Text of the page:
I have seen egregious examples of bad behavior on social media by physicians, as mentioned in the article. On my Twitter stream, I’ve seen people put stents in subclavian veins for thoracic outlet compression and wait for praise, which they get from similarly ill informed people who don’t realize I see patients like this several times a year with swollen arms and faces. While I was in Abu Dhabi, someone put stents in a patient from the common femoral to popliteal artery, and receive accolades for “minimally invasive skills” from all corners of the globe, only for me to remove the stents a month later and perform fasciotomies on the same patient -a middle-aged claudicator! There, I couldn’t post a rebuttal to the original case presentation because of local social media laws. Despite the word getting out, the surgeon only doubled down on his minimally-invasive fantasies. About the same time, I witnessed a relatively famous person self-implode on Twitter while accusing vascular surgeons of butchery (his words) by supporting open surgery over head to toe interventions. He got crushed by the general disapproval of his misrepresentation and personal bullying of a vascular surgeon, and then disappeared from social media. Evaporated. Good. We all have to do better.
I have also seen patients with rare diseases such as median arcuate ligament syndrome reach out and connect with each other and with physicians about diseases that aren’t taught in medical school or residency training on social media. There are Facebook groups, Twitter hashtags, and sub-Reddits, a rich communities of people who have to make serious decisions about their lives, many with limited access to specialists in their far-flung burgs and precincts. I think the fear is that bad decisions will be made based on bad information, but even in the highest, most rarified medical institutions, patients may get misguidance, have a complication, a poor outcome, in-person which can be worse than a social media interaction. If we value patient autonomy, access to the best information needs to be available. Social media lowers the barriers to access, for bad or good. Yes, it can do a whole lot of bad, but also an immense amount of good.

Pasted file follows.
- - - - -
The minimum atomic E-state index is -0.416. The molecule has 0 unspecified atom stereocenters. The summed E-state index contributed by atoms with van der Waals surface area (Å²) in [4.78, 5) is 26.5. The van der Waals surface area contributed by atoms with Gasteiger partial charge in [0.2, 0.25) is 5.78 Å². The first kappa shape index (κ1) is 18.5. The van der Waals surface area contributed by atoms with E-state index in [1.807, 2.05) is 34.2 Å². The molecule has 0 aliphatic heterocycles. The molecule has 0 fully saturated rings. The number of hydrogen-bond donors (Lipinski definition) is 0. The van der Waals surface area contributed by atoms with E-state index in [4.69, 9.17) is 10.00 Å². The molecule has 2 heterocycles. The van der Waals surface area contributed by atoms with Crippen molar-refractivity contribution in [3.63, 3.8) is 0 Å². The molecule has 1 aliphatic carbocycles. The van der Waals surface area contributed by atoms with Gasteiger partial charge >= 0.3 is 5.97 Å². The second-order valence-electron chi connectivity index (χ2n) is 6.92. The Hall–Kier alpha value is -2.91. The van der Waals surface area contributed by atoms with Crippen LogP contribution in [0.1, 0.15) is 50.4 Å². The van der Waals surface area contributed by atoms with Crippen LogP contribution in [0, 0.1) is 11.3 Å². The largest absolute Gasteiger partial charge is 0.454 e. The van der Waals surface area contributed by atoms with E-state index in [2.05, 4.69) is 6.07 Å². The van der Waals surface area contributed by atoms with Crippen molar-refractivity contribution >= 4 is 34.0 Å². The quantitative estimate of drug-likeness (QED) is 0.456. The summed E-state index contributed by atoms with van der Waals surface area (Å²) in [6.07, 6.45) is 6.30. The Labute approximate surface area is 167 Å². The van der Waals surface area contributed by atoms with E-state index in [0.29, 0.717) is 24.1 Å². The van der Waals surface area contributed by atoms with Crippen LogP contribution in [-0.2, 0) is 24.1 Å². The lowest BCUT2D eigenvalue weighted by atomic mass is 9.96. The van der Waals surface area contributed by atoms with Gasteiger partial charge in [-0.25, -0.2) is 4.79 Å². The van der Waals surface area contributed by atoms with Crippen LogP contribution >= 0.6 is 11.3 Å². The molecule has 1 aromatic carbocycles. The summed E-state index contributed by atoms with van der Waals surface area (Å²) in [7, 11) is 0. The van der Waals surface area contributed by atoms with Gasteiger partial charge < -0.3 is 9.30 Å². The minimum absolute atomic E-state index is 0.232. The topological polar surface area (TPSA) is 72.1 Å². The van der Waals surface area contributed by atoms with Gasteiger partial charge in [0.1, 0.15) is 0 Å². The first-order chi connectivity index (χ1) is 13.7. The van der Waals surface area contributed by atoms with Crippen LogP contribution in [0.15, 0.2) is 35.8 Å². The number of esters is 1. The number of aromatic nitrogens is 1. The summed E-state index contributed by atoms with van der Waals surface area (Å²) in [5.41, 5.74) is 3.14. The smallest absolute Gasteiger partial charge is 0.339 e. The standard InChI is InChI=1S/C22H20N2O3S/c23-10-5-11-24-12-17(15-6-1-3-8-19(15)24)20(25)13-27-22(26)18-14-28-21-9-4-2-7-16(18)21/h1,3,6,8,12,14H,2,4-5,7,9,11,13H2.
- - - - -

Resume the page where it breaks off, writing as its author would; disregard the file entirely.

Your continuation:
Keeping it Real
The authors are correct in that people will prefer to promote themselves rather than air complications and bad outcomes. The American surgical M&M process is an amazing and cherished tradition and protected process. It has no place in social media. Most surgeons also take the view that social media presence doesn’t lengthen your CV, it doesn’t bill. The many cheap suits of medical social media, the hawkers, the hucksters, the fragile egos will always be there on Twitter and Linked-In.
But other functions such as access and broad dissemination of information, experience, and opinion, are legitimate and critical. Comparatively few people get the message from a closed academic conferences and traditional modes of dissemination are slow. Most of the best social media posts are, as the authors mention, case reports. They fail to mention case reports under “open access” cost about 500USD to publish.